I loved that we got NOTHING about the creatures (and really that’s the crux of the story: to know is to go mad), except that there are creatures and you will go crazy if you see them.

The plot unfolded beautifully. Jumping between two periods of time really kept the reader in the dark about certain parts of the book and led to a dramatic climax.

This isn’t my new obsession, but it is a stupendous book.

A great creepy read.





The Silence by Tim Lebbon

World of Trouble by Ben H. Winters


Creepy and sensory, with minimal other-worldly aspects

Book Discussion Questions and Ideas

Why do you suppose Malorie didn’t name the children?

Would you have trained the children like Malorie did?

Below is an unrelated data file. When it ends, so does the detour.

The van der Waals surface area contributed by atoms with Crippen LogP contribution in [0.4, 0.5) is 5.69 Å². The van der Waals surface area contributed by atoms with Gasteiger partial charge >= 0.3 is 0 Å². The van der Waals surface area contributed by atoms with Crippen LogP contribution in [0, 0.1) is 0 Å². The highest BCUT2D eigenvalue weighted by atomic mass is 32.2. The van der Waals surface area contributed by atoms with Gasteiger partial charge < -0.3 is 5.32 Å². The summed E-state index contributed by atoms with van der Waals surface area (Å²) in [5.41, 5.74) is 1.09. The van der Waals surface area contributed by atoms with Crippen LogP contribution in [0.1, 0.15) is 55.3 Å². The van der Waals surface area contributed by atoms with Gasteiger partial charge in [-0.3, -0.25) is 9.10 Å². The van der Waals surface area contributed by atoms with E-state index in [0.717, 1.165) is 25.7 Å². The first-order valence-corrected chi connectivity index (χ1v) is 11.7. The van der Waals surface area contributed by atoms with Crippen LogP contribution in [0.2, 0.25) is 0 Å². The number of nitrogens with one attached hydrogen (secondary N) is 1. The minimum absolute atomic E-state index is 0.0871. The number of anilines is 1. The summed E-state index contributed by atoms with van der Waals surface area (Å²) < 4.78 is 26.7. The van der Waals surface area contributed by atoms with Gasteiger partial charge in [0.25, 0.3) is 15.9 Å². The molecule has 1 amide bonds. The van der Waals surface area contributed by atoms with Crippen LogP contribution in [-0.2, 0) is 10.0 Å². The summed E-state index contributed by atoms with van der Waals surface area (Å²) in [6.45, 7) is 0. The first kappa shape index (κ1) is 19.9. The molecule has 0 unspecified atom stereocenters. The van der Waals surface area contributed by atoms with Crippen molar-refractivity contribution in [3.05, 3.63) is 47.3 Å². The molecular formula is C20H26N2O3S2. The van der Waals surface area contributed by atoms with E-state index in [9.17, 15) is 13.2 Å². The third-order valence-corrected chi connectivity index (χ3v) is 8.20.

How would you have reacted to the news in the beginning of the story?

Author’s website

Josh Malerman


LibraryReads Favorites: 2014

YALSA Popular Paperbacks for Young Adults: Horror: Better Dead than Unread (2017)




Why I Chose It

I heard about Malerman’s newest book on a podcast and they also talked about how great this one was, so I decided to try this one first.

Other Information

I’m very excited to say that this is my first book that I’ll actually be leading a discussion on! Can’t wait!

A Darker Shade of Magic


Bibliographic Information 

Audiobook $25.96
Paperback $16
Hardback $15.46
Kindle $9.99
Associated ISBNs 9780765376459

Rating (VOYA)

5Q, 4P

This book is so good. It deserves that 5Q its so well done, and the only reason that its a 4P is because I know there are people out there who don’t like Fantasy.

Readers Annotation

The balance between Londons is out of whack and only one man can save them all.